Step One: Determine what problems need to be addressed:
Step Two: Determine causes of problems:
Step Three: Gather information from regulating offices:
Before determining solutions for the defined problems, the regional DNR office and the local government zoning office should be contacted. This is true of all waterfront landscape designs and was done for this project. They will help determine if the project requires permits and/or additional input from the Army Corps of Engineers, the local conservation officer, the regional hydrologist or a watershed district. Phone numbers should be available in local phone directories or by calling the state office information number.
Information available from state DNR offices:
Information available from local zoning offices:
There are also national wetland inventory maps available; see appendix for information on how to obtain Minnesota maps.
Step Four: Determine solution to problems:
Landscape Design Strategy for Waterfront Property
As with all landscape designs, the waterfront property design should be functional, maintainable, cost effective, visually pleasing and environmentally sound. Waterfront properties typically present additional challenges. As seen above, there are more regulations regarding this type of property than for typical residential lots. These regulations are designed to protect water quality as well as the aesthetic value of lakes. Fortunately the methods to achieve these two goals are mutually inclusive as well as being beneficial to property owners by maintaining property values. Good information is available to demonstrate how this works. The University of Minnesota Extension Service has both a video and an information packet explaining shore land best management practices to "preserve water quality and the value of your shore land!" Another video, called "The Living Shores," uses computer animation to show what changes can occur when various management practices are implemented. This video was made as a cooperative effort by the University of Minnesota Extension Service, Minnesota DNR, Wisconsin DNR and University of Wisconsin Extension (see the appendix for ordering information). Following are three methods of achieving the above goals while being mindful of function, maintenance and long-term performance.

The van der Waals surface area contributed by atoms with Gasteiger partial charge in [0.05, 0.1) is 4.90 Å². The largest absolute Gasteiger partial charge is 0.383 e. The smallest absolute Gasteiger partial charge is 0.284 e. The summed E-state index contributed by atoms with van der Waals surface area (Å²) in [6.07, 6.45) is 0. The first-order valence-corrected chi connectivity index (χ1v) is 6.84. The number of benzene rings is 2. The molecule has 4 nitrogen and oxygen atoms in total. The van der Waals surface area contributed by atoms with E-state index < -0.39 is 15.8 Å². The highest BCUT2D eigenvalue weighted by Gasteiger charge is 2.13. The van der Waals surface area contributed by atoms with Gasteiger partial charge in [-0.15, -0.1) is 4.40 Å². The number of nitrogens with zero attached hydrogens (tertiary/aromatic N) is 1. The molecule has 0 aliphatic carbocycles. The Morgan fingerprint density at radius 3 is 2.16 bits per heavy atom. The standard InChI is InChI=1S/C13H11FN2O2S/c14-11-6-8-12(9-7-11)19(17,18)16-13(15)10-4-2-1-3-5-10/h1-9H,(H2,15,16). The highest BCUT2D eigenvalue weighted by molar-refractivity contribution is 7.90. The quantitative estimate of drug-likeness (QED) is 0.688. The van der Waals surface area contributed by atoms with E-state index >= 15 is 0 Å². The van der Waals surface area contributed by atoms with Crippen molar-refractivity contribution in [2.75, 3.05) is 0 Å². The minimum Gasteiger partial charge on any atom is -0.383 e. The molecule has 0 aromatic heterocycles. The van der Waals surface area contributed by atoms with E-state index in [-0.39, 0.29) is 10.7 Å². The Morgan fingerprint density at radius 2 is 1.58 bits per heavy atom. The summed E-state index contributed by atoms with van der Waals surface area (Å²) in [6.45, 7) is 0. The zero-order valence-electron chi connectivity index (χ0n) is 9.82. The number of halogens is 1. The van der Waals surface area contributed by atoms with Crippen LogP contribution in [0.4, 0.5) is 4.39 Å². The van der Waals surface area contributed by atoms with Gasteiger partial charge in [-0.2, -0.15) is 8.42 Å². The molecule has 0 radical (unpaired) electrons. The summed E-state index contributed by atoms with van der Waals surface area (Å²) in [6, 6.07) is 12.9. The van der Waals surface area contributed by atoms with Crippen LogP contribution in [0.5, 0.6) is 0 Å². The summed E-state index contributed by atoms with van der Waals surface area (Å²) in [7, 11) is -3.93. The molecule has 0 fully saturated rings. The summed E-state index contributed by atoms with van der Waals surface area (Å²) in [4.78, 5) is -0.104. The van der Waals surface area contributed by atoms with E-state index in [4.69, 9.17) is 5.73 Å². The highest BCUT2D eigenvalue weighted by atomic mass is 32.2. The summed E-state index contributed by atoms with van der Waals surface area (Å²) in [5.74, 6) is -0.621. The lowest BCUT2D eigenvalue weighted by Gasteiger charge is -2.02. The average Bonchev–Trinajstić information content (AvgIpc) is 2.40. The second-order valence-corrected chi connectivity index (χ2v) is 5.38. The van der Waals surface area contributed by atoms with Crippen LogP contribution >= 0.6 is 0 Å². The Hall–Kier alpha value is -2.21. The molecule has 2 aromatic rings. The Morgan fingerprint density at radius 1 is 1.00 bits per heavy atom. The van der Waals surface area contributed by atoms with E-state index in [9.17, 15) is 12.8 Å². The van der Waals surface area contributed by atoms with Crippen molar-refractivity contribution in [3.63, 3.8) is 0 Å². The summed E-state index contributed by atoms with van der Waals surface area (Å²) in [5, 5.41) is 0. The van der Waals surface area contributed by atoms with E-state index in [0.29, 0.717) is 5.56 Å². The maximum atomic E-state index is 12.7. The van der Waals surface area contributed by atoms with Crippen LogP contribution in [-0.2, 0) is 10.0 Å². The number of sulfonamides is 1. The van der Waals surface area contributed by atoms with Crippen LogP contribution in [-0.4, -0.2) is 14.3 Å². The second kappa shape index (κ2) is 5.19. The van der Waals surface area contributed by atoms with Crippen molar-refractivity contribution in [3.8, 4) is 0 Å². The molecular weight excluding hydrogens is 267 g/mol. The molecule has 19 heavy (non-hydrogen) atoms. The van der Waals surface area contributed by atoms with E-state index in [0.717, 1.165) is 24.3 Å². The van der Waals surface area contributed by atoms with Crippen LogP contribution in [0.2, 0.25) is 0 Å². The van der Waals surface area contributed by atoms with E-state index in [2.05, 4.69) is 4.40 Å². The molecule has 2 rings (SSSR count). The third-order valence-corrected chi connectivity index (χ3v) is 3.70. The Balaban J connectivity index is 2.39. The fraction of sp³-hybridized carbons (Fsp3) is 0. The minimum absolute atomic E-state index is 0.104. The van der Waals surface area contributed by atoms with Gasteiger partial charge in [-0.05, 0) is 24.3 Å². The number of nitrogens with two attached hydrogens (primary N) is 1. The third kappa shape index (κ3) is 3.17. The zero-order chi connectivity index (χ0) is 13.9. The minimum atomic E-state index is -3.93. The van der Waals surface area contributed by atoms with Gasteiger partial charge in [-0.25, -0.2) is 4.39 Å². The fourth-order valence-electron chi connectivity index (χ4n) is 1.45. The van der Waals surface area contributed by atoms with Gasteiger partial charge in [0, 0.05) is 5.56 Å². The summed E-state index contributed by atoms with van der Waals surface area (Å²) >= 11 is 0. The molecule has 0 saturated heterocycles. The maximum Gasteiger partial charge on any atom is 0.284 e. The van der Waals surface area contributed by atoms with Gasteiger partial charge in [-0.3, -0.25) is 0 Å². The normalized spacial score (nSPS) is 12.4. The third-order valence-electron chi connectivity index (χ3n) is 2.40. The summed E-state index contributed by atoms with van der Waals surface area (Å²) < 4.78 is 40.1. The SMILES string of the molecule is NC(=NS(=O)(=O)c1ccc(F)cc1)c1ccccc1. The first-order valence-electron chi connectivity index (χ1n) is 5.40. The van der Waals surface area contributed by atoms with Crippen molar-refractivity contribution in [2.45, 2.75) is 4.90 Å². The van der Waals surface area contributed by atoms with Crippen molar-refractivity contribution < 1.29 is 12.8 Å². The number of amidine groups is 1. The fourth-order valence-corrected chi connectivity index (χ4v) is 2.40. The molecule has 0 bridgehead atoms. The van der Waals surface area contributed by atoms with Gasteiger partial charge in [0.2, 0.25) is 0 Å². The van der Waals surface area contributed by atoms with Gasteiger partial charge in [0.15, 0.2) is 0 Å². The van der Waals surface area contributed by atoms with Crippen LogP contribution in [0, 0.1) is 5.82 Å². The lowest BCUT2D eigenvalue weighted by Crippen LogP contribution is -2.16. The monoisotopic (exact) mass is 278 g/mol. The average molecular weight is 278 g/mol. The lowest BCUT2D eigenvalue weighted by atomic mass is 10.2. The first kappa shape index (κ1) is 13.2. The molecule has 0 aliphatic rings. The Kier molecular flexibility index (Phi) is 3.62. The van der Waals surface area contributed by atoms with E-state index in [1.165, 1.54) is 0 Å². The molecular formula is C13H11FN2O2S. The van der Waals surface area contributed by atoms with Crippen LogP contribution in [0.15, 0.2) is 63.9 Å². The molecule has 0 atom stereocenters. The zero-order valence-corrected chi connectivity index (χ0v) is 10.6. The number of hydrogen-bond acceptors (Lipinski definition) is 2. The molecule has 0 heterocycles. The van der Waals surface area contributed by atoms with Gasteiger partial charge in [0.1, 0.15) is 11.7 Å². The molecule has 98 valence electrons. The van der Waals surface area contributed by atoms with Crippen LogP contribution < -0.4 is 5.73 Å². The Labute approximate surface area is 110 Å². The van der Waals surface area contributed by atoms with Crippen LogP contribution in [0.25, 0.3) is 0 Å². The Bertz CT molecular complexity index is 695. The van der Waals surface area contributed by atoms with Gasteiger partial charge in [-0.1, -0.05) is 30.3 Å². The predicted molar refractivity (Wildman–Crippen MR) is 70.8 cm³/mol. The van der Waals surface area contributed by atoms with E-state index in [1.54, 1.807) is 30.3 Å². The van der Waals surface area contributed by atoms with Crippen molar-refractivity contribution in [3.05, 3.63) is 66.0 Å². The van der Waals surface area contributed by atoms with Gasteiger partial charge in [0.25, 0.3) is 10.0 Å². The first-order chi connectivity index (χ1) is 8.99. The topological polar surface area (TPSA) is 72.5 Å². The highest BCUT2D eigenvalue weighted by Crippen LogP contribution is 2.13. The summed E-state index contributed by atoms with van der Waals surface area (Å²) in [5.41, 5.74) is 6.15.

Method One: Include a vegetative buffer strip and aquascaping in the shoreline design.
Definition of buffer strip:
More information on aquascaping is available in the Minnesota DNR's March/April 1998 issue of The Minnesota Volunteer (see appendix), "Shorelandscaping" from The Wisconsin Lakes Partnership (1) and "Aquascaping: A Guide to Shoreline Landscaping" from the Hennepin Conservation District; there is an excellent aquascaping video to accompany this publication (2).
Method Two: Practice erosion control and reduce nonporous surfaces.
Erosion control can be a complicated issue and needs to be customized for each landscape project. Consult with the DNR and local building ordinance office for assistance.
Whenever possible, keep nonporous surfaces to a minimum. A nonporous surface is one that will not allow water infiltration such as blacktop, concrete and rooftops. Runoff water from these surfaces provides a potential means for pollutants and excess nutrients to be carried into bodies of water. Nonporous surfaces can be reduced by using porous materials, such as wood chips, for pathways and mulch. Occasional use parking and vehicle turn-arounds can be constructed of turf that incorporates porous pavers or mesh (see appendix for material and application information).